JEL: D23 K11 K12 L85 G38 H41 O17 P48
    Date: 2017–01
  3. By: Guido Maretto
    Abstract: I study two-way effects between financial markets and contractual agreements with a risk sharing component, such as compensation packages within a firm, or mortgages and loans. I construct a model with many Units, in each of which one of the contracting individuals, the Agent, has private information, while the uninformed individual, the Principal, has the opportunity to trade with the Principals in other Units. I give general conditions under which financial markets induce a transfer of risk from Agents to Principals. I also show how asymmetric information interacts with financial markets through two channels. First, the distortion of the allocation of the high risk Agents, feeds back in the market portfolio increasing risk on markets, and in the contracts of the low risk Agents. Secondly, markets change the Principals' screening problem preventing low risk Agents from enjoying an information rent. The model results can explain empirical evidence from the subprime mortgage market during the securitization boom leading to the 2008 financial crisis and suggest further implications for other markets segment. JEL codes:
    Date: 2017
  4. By: Nicol\'as Hern\'andez Santib\'a\~nez; Dylan Possama\"i; Chao Zhou
    Abstract: In this paper, we extend the optimal securitization model of Pag\`es [41] and Possama\"i and Pag\`es [42] between an investor and a bank to a setting allowing both moral hazard and adverse selection. Following the recent approach to these problems of Cvitani\'c, Wan and Yang [12], we characterize explicitly and rigorously the so-called credible set of the continuation and temptation values of the bank, and obtain the value function of the investor as well as the optimal contracts through a recursive system of first-order variational inequalities with gradient constraints. We provide a detailed discussion of the properties of the optimal menu of contracts.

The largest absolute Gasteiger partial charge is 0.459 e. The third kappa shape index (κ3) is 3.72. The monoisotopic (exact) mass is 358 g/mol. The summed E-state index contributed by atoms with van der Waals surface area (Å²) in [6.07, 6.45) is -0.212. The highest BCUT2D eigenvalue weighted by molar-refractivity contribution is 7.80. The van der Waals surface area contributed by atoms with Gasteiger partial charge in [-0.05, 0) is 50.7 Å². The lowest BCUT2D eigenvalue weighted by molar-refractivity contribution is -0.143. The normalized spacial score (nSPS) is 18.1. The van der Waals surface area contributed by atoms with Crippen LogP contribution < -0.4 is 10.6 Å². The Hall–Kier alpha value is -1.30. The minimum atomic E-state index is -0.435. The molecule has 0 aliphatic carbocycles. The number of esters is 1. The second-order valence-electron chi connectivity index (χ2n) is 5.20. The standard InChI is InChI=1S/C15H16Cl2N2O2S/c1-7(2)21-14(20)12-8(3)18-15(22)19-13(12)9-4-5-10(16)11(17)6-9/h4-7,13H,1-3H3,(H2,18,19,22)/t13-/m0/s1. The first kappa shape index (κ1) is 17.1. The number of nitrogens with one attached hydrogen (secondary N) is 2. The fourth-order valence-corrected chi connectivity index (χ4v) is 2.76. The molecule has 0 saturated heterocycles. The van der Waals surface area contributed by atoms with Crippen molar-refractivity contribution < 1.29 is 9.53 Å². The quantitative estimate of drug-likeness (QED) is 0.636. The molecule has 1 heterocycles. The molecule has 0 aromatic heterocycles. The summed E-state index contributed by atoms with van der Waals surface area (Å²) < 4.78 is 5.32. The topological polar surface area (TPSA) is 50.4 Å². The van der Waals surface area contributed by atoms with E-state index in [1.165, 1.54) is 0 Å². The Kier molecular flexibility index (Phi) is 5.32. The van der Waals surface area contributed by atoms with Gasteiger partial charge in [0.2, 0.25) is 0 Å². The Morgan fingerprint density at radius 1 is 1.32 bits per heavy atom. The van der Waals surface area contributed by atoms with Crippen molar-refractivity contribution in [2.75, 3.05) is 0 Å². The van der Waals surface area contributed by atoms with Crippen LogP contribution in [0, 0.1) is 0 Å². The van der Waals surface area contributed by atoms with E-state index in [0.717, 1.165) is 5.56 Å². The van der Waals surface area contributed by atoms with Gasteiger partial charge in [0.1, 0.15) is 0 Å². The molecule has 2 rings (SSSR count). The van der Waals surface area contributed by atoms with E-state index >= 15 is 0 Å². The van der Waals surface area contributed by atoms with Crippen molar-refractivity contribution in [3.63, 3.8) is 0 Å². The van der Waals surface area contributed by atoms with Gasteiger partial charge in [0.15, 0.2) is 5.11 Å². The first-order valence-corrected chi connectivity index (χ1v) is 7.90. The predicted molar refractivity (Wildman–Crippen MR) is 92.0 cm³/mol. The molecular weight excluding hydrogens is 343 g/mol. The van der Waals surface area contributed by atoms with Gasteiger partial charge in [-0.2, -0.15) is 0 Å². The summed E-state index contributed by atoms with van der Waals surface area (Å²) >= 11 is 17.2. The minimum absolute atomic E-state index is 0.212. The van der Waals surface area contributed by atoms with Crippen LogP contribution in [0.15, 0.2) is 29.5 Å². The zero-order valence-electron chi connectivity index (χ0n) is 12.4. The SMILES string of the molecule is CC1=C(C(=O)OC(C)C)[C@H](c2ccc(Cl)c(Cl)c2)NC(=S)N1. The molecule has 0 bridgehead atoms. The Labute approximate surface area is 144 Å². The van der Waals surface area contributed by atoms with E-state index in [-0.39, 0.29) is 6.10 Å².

Date: 2017–01
  5. By: Knauth, Andreas (Energiewirtschaftliches Institut an der Universitaet zu Koeln (EWI)); Paschmann, Martin (Energiewirtschaftliches Institut an der Universitaet zu Koeln (EWI))
    Abstract: Analyzing commodity market dynamics, we observe that price volatility increases with reduced contract duration. In this paper, we derive a theoretical model depicting the price formation in two markets with altering product granularity. Supplemented by empirical evidence from German electricity markets for hourly and quarter-hourly products, we find that the high price volatility is triggered by restricted participation of suppliers in the market for quarter-hourly products as well as by sub-hourly variations of renewable supply and demand. Welfare implications reveal efficiency losses of EUR 96 million in 2015 that may be reduced if markets are coupled.
    Keywords: Commodity Markets; Price Volatility; Sequential Market Organization; Short-Term Market Dynamics; Electricity Market Interaction; Short-Term Price Formation
    JEL: C13 C51 D44 D47 L94 Q21 Q41
    Date: 2017–01–19